Warehouses are a critical part of a seamless supply chain. The current focus on assigning value-added activities to warehouses, in order to reduce downstream labour costs, asserts that warehouses need to be designed in detail and carefully thought.        The significant amount of processes happening simultaneously and the interdependencies between them imply that it is crucial to make accurate decisions when implementing any changes. When studying a process improvement, a layout change or the introduction of a modern technology in the warehouse operation, the critical question that arises is the following: Will this change affect negatively the warehouse’s performance? What are the benefits of having a more balanced operation?      A warehouse can only operate at peak efficiency if all its processes are balanced as a whole and are communicating without any major disruptions. The existing discontinuances can either be due to suppliers that are delivering too early or too late, to a bottleneck in the warehouse operation or to the difficulty in finding something specific in the warehouse. Considering the example of an unbalanced reception, if the warehouse’s suppliers are not allocated to the best periods of time, it might lead to the need of having more operators and more buffer space in the reception area. Also, an unbalanced reception could imply that downstream processes, such as sorting or shipping, would need more operators to work at its maximum capacity. Simulating warehouse flow can help determining bottlenecks in the operation and the hidden cost of an unbalanced warehouse operation. Where should products be to improve sorting efficiency?      The current demand for more products with shorter lifecycles and for increased differentiation is a challenge to warehouse operations. This evolution leads to more investigations on the placement of the different products in the warehouse, to ensure the reduction of the amount of time spent in picking activities, the most labor-intensive warehouse operation. Simulation is a proven methodology to test different location assignment positions and to verify the impact of changes in the amount of time and resources needed in a warehouse. Can an innovative technology or layout improve warehouse performance?       A crucial part of managing a warehouse is the need to improve its performance and to make complex decisions among diverse options on how to achieve the proposed improvements. Could the change of a warehouse’s layout lead to an increase in the congestion between operators? Could the adoption of a new automation process, which would double the overall processing rate of the warehouse, be worthy, without an increase in the reception rate? Would that lead to any savings or would it just make the warehouse more unbalanced? All these different scenarios can be properly simulated in detail, evaluating the trade-off between each measure and weighing the distinct opportunities holistically. Minimising the risk of warehouse changes      Usually, investing in warehouse changes requires big investments that can either derive from new equipment, from outsourcing or moving the operation while the change is occurring, from overtime compensation to the workers, among others. In worst case scenarios, these changes can have consequences which may affect the performance of the whole supply chain and put it at risk. It is highly uneconomical and extremely risky to test different scenarios in a real warehouse, enhancing the importance of virtual reality. Simulation presents itself as a new world of dynamism towards decision making and demonstrates an endless growth potential in companies.  

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  Increasing loyalty by executing customer retention and acquisition promotional campaigns has been one of the main marketing objectives for the last decades. While marketing and commercial teams work hard to deliver the best value to customers, the brand-customer relationship is becoming more dynamic and multi-layered with customers having increased competitor awareness and preferring to use proximity stores to cherry-pick shopping baskets.         Whether on retail, banking, or any service companies, the strategical planning of loyalty targeting and promotional activity is becoming a very complex task which, if not built upon solid profitability evidence, quickly turns into a resource-usage and margin-diminisher managerial problem. While the promotional strategy is typically enforced on a top-down matter, the customer response complexity and dynamicity urge a bottom-up approach that manages to ensure one-to-one ROI focused on real customer needs and basket growth opportunities. A broad analytical vision of the customer behavior history and future response predictions are the most valuable assets towards ensuring the promotional value proposition is suited to customers’ needs and ready to drive long-term profitability. Embracing the dynamic customer’s lifecycle       A typical promotional strategy is usually defined over some sort of low-dimension customer lifecycle segmentation, more often than not based on the core RFM variables (Recency, Frequency, and Monetary value). However, both customers and companies are engaging in a multitude of ways, in which different products and channels are tailored to target specific customer needs, such as convenience, large-basket destination stores and online retailing. In this era, the increasing customer price awareness along with the emerging promotional make loyalty a much more dynamic and hard to acquire concept. While RFM models have very valuable predictive power and provide a simple but effective way of segmenting customers, they fail to pick up on the necessary consumer behavior detail to fully optimize the marketing relationship.       One could dive even deeper and find such different behaviors within the same customer, perhaps across different product categories. Multi-product companies typically face very different competitors across their assortment range, and customer retention and churn measurements should also include this diversity dimension. Otherwise, the company may never extract the full potential from its customers and may be losing more money than they even realize. Broad lifecycle segmentation is no longer enough to respond to the evolution of customer loyalty, as companies need to figure out the driving needs for customer shopping and understand their true potential value and, ultimately, profitability. The pursuit of one-to-one ROI      Figuring out the customer level ROI is all about the understanding potential for customer improvement and the relationship between customer investment and expected probability of growth activation. Analyzing customer potential is two-fold. It involves computing detailed customer-need specific lifecycle segmentations and also mining association rules to estimate them for customers with insufficient transactional data. Customer level information is obviously extremely rich on providing information for this value. The next step is to get answers on how to acquire that value potential. Past promotional campaigns and extremely frequent A/B testing should be deployed to accurately analyze the efficiency of each promotional vehicle, communication channel and promoted products on converting customers’ potential value into loyal recurrent transactions. Developing these predictive models enables companies to avoid the most common mistakes of promotional planning: Focusing on quantity instead of quality: Having too many promotions will, at most, maintain customer’s cost perception while eroding most chances of sustainable profitability; Ignoring customer data on the promotional definition: Suppliers are the main source of promotional funding, but the value of such mass promotions are limited regarding the impact of customer growth and acquisition.      When strategic guidelines are spread down from general segmentations, customers may end up getting targeted for promotions they don’t need, on channels they don’t respond to, and with a disproportionate value regarding their potential brand engagement. The only way to avoid this issue is to strategize not on the promotion and channel usage, but on how different customers should be targeted. Before deciding on what to offer to each customer, companies should strategically define: Which segments to invest and disinvest in? What is the target ROI to decide on whether customers should be contacted? What impact will the available campaigns have on customers’ shopping patterns? How much will each customer segment, if targeted, increase market share or profitability?      Then, by compiling all the type of discounts and promotions that may be included in campaigns, companies should be able to look at the expected response for each pair of customer-promotion and figure out the expected customer response in shopping behavior. Overcoming organizational challenges  Effectively planning promotional activity across the company, making sure both customer needs and supplier funding opportunities are being considered, poses three main challenges to large companies: Managing and navigation huge amounts of data Building a robust promotional planning process that brings all stakeholders’ needs and capabilities on board. Ensure the customer-level promotional portfolio is correctly planned instead of having promotional silos that may have cross-promotional effects and thus erode profitability      There is no point in devising the ultimate promotional campaign for the customers if the commercial teams can’t fund it and there is also no point in engaging in non-profitable promotional activities that contribute little towards achieving the targeted customer value proposition. Overcoming these difficulties requires developing all the processes and frameworks that enable all stakeholders to work together during promotional planning stages. Having the ability to plan, control and evaluate mass and customer-specific promotional activities is the only way to ensure marketing investments have sufficient returns and to avoid them turning into a margin-consuming spiral activity. Only then can companies pursue purposeful customer marketing strategies and develop promotional proposals that leverage customer knowledge into sustainable growth.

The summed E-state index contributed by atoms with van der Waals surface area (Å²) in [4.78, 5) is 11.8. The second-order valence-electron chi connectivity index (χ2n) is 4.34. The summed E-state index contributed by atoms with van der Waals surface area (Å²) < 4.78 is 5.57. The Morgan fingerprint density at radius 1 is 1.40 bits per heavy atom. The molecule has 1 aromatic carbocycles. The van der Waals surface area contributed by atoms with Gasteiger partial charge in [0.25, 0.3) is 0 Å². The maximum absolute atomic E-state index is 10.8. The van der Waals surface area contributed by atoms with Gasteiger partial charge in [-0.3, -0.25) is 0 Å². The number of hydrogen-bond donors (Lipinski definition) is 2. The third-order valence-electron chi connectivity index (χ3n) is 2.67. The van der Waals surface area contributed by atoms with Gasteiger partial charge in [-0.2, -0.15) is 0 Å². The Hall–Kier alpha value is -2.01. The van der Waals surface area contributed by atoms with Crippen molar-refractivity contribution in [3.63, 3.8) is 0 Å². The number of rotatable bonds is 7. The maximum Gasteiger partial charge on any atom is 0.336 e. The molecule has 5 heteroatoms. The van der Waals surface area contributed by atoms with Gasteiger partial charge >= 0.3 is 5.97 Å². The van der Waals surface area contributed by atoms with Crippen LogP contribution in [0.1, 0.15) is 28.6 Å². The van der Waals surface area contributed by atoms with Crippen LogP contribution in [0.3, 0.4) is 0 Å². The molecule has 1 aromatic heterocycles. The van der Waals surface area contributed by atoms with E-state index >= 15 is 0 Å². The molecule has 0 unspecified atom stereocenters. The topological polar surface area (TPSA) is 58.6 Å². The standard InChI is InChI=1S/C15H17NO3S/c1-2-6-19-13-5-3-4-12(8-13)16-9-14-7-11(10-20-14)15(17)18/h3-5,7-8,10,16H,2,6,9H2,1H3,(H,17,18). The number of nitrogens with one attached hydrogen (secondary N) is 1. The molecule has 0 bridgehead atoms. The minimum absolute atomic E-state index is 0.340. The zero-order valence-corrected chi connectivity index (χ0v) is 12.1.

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  With the increasing diversity of the products commercialised by the various industries. For example, food retail or the manufacturing industry, inventory management has taken a core role for an organization’s success. Only an efficient and accurate inventory management allows a company to reduce its amount of stock – thus minimising the necessary investment and the risk of obsolescence and/or deterioration (spoilage) – without jeopardizing the customer service level.      To better clarify the impact of inventory management in these dimensions, it is necessary to explain the diverse relations of cause-consequence in this area, using food retail as an example to illustrate them. It is also fundamental to describe the most present concepts in inventory management, namely, the time intervals used in this area (lead time and review time) and the safety stock. Stock-out and overstocking consequences      In general, inventory management tries to find the optimal quantity of stock for an efficient process. If the stock in a store diminishes, there is a greater risk of generating a stock-out, which means the store will have no stock, which leads to a loss of sales. Besides, even if a stock-out doesn’t occur, the product may have a stock level low enough so that there’s lack of visibility in the presentation space. This lack of notoriety can equally induce a loss of sales. On the other hand, if the stock in store increases, for the inverse motives, there’s potential for a sales growth. However, there’s also a greater risk of spoilage, since the higher level of stock in the store creates a higher probability of the products expiring before being bought. These products cause a financial loss to the company since they will no longer be sold. Review and lead time in inventory management      Although there are several inventory management methods, all of them have in common the definition of the moments in which stock is ordered, as well as the quantity to be ordered. Related to the moments in which the stock review and order (if one is necessary) are executed, the time interval that measures two consecutive stock reviews is called review time. After placing an order with a supplier, he takes a certain amount of time to deliver the order. This time interval is called lead time. To ensure that the store doesn’t incur in a stock-out but also doesn’t have stock excess, the ideal would be to guarantee that the quantity received in a certain order is equal to the one to be consumed in the period until the arrival of the next order. To achieve it, the store should, in the ordering moment, compare its stock level with the one corresponding to the protection period (review time + lead time), and then order the difference between the two stock levels. The stock level corresponding to the demand in the protection period is called cycle stock.      As one can deduce, to know the stock level which will be consumed during a review time and a lead time, it would be necessary to know the demand in this period. Given that this quantity is not known a priori, it is necessary to use demand forecasts to better estimate this value. These forecasts are always associated with a forecast error, this is, the real demand may be lower or higher than the one predicted. If the demand is higher than the forecast, the risk of stock-out is aggravated. To preclude this hypothesis, an extra stock quantity is used in the store to reduce the probability of stock-out due to forecasting errors. This stock is called safety stock. The size of the safety stock depends, naturally, on the forecasting error associated with a certain product. The larger the error, the greater the safety stock necessary to assure a certain customer service level. Other constraints of the replenishment process may lead to higher safety stocks (ex: low supplier service level).            As a conclusion, it can be said that the inventory management theme, on the one hand, is structured in a company’s management, since it can have a huge impact on its success potential, and, on the other hand, is covered with a vast complexity, either by the necessity of different data (lead time of upstream processes, review time, presentation stocks, …), as well as by the necessary integration with demand forecasting. Given the clear difficulty of implementing an inventory management method in a company, the big challenge in this area is to be able to improve simultaneously the three key performance indicators: stock level, spoilage and customer service level.